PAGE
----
We know Brian reads this blog, and has posted here in the past. Slagging him isn't going to help the cause of truthfulness: let us encourage him to fight for more balance in his published work. To fight for some skeptical voices for a change.

Melissa Westbrook said...

It's fine for everyone to have their own opinion on the article and Mr. Rosenthal's writing. Yes, I do know about editors and clearly the Times, rather than wanting to be fair and factual in their news articles, is choosing to slant them. This is disturbing because that is for the editorial department, not news.

The reason I am not happy is this has happened to me before. And frankly, it gest old and I am getting old and cranky and don't have the patience for it.

And it's not my job to help out any reporter and so, lesson learned. In the future, I won't freely give out any tips/ideas/background.

Anonymous said...

Don't forget how much information reporters are able to get these days depends upon "access." If you lose "access" to the big wigs, then you get nothing to write about and lose any meaningful credibility and impact you can have as a reporter.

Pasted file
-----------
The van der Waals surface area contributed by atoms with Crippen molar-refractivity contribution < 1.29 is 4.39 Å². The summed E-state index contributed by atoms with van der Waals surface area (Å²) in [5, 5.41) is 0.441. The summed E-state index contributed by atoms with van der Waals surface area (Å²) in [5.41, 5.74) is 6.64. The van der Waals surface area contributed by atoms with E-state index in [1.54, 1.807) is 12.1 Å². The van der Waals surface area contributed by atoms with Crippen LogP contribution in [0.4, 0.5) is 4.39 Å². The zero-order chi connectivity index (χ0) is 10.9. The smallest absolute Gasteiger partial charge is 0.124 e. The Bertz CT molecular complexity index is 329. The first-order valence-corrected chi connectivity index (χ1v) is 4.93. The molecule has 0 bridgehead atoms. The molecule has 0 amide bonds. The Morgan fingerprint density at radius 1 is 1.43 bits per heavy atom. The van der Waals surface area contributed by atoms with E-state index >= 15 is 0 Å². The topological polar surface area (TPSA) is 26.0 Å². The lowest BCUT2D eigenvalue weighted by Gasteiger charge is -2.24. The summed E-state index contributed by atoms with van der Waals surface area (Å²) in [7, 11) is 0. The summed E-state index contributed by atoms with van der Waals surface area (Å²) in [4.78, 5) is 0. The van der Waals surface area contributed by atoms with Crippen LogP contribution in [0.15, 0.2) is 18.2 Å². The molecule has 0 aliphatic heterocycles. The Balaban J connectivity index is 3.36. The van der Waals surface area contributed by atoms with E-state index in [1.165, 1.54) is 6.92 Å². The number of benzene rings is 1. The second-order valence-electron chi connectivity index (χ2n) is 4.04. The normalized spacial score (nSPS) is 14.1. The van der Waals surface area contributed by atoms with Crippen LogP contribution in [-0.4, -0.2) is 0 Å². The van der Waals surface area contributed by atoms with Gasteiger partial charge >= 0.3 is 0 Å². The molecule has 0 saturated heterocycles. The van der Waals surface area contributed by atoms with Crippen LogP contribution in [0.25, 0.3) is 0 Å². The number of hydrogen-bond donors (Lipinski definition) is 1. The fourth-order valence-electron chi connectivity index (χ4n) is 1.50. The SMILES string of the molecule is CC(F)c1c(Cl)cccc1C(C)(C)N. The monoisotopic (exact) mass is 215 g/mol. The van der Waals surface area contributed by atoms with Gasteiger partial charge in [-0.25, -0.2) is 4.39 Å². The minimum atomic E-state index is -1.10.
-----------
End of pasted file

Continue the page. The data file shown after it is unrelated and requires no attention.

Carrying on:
I don't envy the self-censorship any reporter must exercise in today's world, but at some point, the objects of the pieces, and/or the editors can make or break a good reporter's career if they don't toe the line satisfactorily.

If Rosenthal speaks his mind and pisses people off, his access will be turned off, along with the information spigot. And where are we then?

WSDWG

suep. said...
This comment has been removed by the author.
suep. said...

Actually, WSDWG, I believe that if people like Rosenthal would stop reporting on and repeatedly regurgitating what the 'big wigs' have to say and would instead talk to and report what the rest of us are saying and doing, and search out new sources, they'd get better stories, and might actually start getting to the truth and the whole picture of public ed and negative effects of "ed reform."

I have a journalism background myself, and every day I see tons of great story ideas just in this blog and the Seattle Ed Blog and just from talking to parents and teachers in SPS.

Anyone can repurpose a LEV, Alliance or SPS press release that is sent to them.

Real reporters go out and find the news and cultivate new sources.

Anonymous said...

"I just know I need every tool in my tool kit to produce a district that is going to be successful."